Fry initially feed on zooplankton, before moving on to a diet of small insects and crustaceans (e.g., cladocerans, copepods, small chironimid larvae). Juveniles may feed on small fish, including goldfish (Carassius spp.) and roach (Rutilis spp.; Courtenay and Williams 2004). As an adult, the northern snakehead is a voracious feeder (Okada 1960), and its diet may include fish up to 33 percent of its body length (Courtenay and Williams 2004). Adult prey items include loach (Cobitis spp.), bream (Abramis spp.), carp (Cyprinus carpio), perch (Perca fluviatilis), zander (Sander spp.), grass carp (Ctenopharyngodon idella), various catfishes, cray fish, dragonfly larvae, beetles, and frogs.
Although the northern snakehead can survive up to four days out of the water, overland migration is only possible for juveniles (Courtenay and Williams 2004). The rounded body of the adult northern snakehead is not as conducive to overland migration as observed in more horizontally flattened snakehead species.
Means of Introduction: Channa argus has a moderate probability of introduction to the Great Lakes (Confidence level: Moderate).
Potential pathway of introduction: Unauthorized intentional release from aquariums or live food markets
According to the Northern Snakehead Working Group (NSWG) of the U.S. Fish and Wildlife Service, northern snakehead likely arrived in U.S. waters by importation for the live food fish market (NSWG 2006). Unauthorized intentional release from this trade, as was the case in the founding individuals of the Crofton pond population in Maryland, continues to be the major mechanism for introduction (Courtenay and Williams 2004). The northern snakehead has become widely popular in ethnic markets and restaurants over the last two decades, such that this species comprised the greatest volume and weight of all live snakehead species imported into the U.S. until 2001 (Courtenay and Williams 2004, NSWG 2006). In Canada, Herberg et al. (2007) identified two watersheds in the Toronto area along Lake Ontario to be at the greatest risk for northern snakehead introduction from the live fish trade; the Rideau River watershed and Cedar Creek watershed (between Lake Erie and Lake St. Clair) posed additional vectors for introduction. Snakeheads’ resilient nature reportedly makes them more desirable than carps for ceremonial release, and some interest in recreational fishing may also exist (Mendoza-Alfaro et al. 2009, NSWG 2006).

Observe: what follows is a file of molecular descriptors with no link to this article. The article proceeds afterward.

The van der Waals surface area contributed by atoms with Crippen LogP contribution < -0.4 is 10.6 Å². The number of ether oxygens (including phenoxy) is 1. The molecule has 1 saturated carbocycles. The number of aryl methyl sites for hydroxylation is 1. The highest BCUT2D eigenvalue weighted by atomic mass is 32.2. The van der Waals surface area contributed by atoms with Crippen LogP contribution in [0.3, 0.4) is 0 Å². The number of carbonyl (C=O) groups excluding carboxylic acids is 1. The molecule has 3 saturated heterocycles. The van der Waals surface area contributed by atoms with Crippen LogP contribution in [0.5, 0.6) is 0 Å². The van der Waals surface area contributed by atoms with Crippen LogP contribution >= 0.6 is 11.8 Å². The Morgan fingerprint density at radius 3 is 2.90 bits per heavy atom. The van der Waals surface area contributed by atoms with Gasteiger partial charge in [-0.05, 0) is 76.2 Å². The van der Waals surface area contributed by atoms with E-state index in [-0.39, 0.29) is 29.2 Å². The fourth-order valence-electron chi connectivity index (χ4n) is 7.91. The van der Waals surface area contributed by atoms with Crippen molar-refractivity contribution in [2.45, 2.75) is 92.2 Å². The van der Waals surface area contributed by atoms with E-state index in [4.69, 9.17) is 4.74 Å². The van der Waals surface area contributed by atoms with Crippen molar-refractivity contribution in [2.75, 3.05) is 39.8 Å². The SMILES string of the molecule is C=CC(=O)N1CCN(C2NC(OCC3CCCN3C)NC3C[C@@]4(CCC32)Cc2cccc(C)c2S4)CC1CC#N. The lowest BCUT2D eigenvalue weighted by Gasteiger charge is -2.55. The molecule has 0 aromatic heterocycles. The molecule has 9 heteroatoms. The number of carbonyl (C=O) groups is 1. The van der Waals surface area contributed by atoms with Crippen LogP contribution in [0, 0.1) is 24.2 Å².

Recognized as a highly injurious species, importation and cross-border transport of northern snakehead was prohibited in the U.S. by a 2002 listing under the Lacey Act and has been subsequently banned in Ontario. Nevertheless, cases of northern snakehead for sale in areas where possession is illegal are not uncommon (NSWG 2006). Accidental release during transport of live fish is possible, but its probability is unknown (Mendoza-Alfaro et al. 2009).
Status: Established in the United States. Not established in the Great Lakes.
Channa argus is established in Virginia, Maryland, Pennsylvania, New York, and Arkansas, but is not established in California, Florida, Illinois, Massachusetts, Delaware, and North Carolina where a few individual fish have been collected. However, the northern snakehead was eradicated from the Crofton pond in Maryland where it was established. The species is well established in the Potomac River and several of its tributaries in Virginia and Maryland (Starnes et al. 2011). Although young fish were found, the status of the Philadelphia population is uncertain. Officials believe fish may have gotten into the lower Schuylkill River and Delaware River in Pennsylvania and see no practical means to eradicate them. In March 2009, the population in Little Piney Creek drainage received an eradication attempt with the application of rotenone to more 700 km of creeks, ditches, and backwaters. However, more snakeheads have been found since this effort (L. Holt, pers.comm.). The population in Catlin Creek, New York was also treated with rotenone.